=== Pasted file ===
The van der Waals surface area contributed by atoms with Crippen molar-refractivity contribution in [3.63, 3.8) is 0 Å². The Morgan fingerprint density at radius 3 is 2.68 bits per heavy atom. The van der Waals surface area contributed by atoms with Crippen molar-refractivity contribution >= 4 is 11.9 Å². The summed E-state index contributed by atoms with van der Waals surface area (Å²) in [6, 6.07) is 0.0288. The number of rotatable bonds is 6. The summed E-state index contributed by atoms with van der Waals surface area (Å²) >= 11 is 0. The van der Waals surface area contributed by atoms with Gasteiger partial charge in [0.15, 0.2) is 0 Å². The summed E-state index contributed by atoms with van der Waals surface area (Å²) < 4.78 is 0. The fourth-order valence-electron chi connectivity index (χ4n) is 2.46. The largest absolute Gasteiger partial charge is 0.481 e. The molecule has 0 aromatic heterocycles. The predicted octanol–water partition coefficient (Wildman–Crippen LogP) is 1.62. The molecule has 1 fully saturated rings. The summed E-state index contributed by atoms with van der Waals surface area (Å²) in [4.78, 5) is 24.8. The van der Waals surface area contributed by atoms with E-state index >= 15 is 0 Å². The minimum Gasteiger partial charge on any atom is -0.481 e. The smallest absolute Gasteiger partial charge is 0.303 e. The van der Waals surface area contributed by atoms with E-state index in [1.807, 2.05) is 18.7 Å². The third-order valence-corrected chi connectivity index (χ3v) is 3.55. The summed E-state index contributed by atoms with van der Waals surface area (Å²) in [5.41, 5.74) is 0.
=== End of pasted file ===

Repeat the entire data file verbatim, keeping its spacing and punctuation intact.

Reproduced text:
The van der Waals surface area contributed by atoms with Crippen molar-refractivity contribution in [3.63, 3.8) is 0 Å². The Morgan fingerprint density at radius 3 is 2.68 bits per heavy atom. The van der Waals surface area contributed by atoms with Crippen molar-refractivity contribution >= 4 is 11.9 Å². The summed E-state index contributed by atoms with van der Waals surface area (Å²) in [6, 6.07) is 0.0288. The number of rotatable bonds is 6. The summed E-state index contributed by atoms with van der Waals surface area (Å²) >= 11 is 0. The van der Waals surface area contributed by atoms with Gasteiger partial charge in [0.15, 0.2) is 0 Å². The summed E-state index contributed by atoms with van der Waals surface area (Å²) < 4.78 is 0. The fourth-order valence-electron chi connectivity index (χ4n) is 2.46. The largest absolute Gasteiger partial charge is 0.481 e. The molecule has 0 aromatic heterocycles. The predicted octanol–water partition coefficient (Wildman–Crippen LogP) is 1.62. The molecule has 1 fully saturated rings. The summed E-state index contributed by atoms with van der Waals surface area (Å²) in [4.78, 5) is 24.8. The van der Waals surface area contributed by atoms with E-state index >= 15 is 0 Å². The minimum Gasteiger partial charge on any atom is -0.481 e. The smallest absolute Gasteiger partial charge is 0.303 e. The van der Waals surface area contributed by atoms with E-state index in [1.807, 2.05) is 18.7 Å². The third-order valence-corrected chi connectivity index (χ3v) is 3.55. The summed E-state index contributed by atoms with van der Waals surface area (Å²) in [5.41, 5.74) is 0.